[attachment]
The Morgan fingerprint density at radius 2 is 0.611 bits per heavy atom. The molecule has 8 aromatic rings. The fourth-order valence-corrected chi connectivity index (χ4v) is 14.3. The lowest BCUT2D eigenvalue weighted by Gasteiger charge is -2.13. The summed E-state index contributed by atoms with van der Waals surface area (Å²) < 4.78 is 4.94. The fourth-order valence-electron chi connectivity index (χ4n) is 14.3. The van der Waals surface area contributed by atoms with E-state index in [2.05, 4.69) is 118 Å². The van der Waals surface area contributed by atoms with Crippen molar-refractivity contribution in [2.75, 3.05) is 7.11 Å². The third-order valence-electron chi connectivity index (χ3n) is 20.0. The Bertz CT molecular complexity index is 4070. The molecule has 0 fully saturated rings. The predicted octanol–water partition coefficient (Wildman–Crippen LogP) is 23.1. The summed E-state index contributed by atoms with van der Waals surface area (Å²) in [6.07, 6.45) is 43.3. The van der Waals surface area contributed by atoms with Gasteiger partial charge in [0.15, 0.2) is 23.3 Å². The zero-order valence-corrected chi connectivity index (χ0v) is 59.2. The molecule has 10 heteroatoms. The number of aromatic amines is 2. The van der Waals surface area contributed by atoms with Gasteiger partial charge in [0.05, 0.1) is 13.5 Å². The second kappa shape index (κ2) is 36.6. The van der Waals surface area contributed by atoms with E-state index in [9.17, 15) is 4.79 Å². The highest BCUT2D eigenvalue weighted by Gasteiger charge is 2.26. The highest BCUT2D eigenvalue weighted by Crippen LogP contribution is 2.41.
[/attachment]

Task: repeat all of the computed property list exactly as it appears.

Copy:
The Morgan fingerprint density at radius 2 is 0.611 bits per heavy atom. The molecule has 8 aromatic rings. The fourth-order valence-corrected chi connectivity index (χ4v) is 14.3. The lowest BCUT2D eigenvalue weighted by Gasteiger charge is -2.13. The summed E-state index contributed by atoms with van der Waals surface area (Å²) < 4.78 is 4.94. The fourth-order valence-electron chi connectivity index (χ4n) is 14.3. The van der Waals surface area contributed by atoms with E-state index in [2.05, 4.69) is 118 Å². The van der Waals surface area contributed by atoms with Crippen molar-refractivity contribution in [2.75, 3.05) is 7.11 Å². The third-order valence-electron chi connectivity index (χ3n) is 20.0. The Bertz CT molecular complexity index is 4070. The molecule has 0 fully saturated rings. The predicted octanol–water partition coefficient (Wildman–Crippen LogP) is 23.1. The summed E-state index contributed by atoms with van der Waals surface area (Å²) in [6.07, 6.45) is 43.3. The van der Waals surface area contributed by atoms with Gasteiger partial charge in [0.15, 0.2) is 23.3 Å². The zero-order valence-corrected chi connectivity index (χ0v) is 59.2. The molecule has 10 heteroatoms. The number of aromatic amines is 2. The van der Waals surface area contributed by atoms with Gasteiger partial charge in [0.05, 0.1) is 13.5 Å². The second kappa shape index (κ2) is 36.6. The van der Waals surface area contributed by atoms with E-state index in [9.17, 15) is 4.79 Å². The highest BCUT2D eigenvalue weighted by Gasteiger charge is 2.26. The highest BCUT2D eigenvalue weighted by Crippen LogP contribution is 2.41.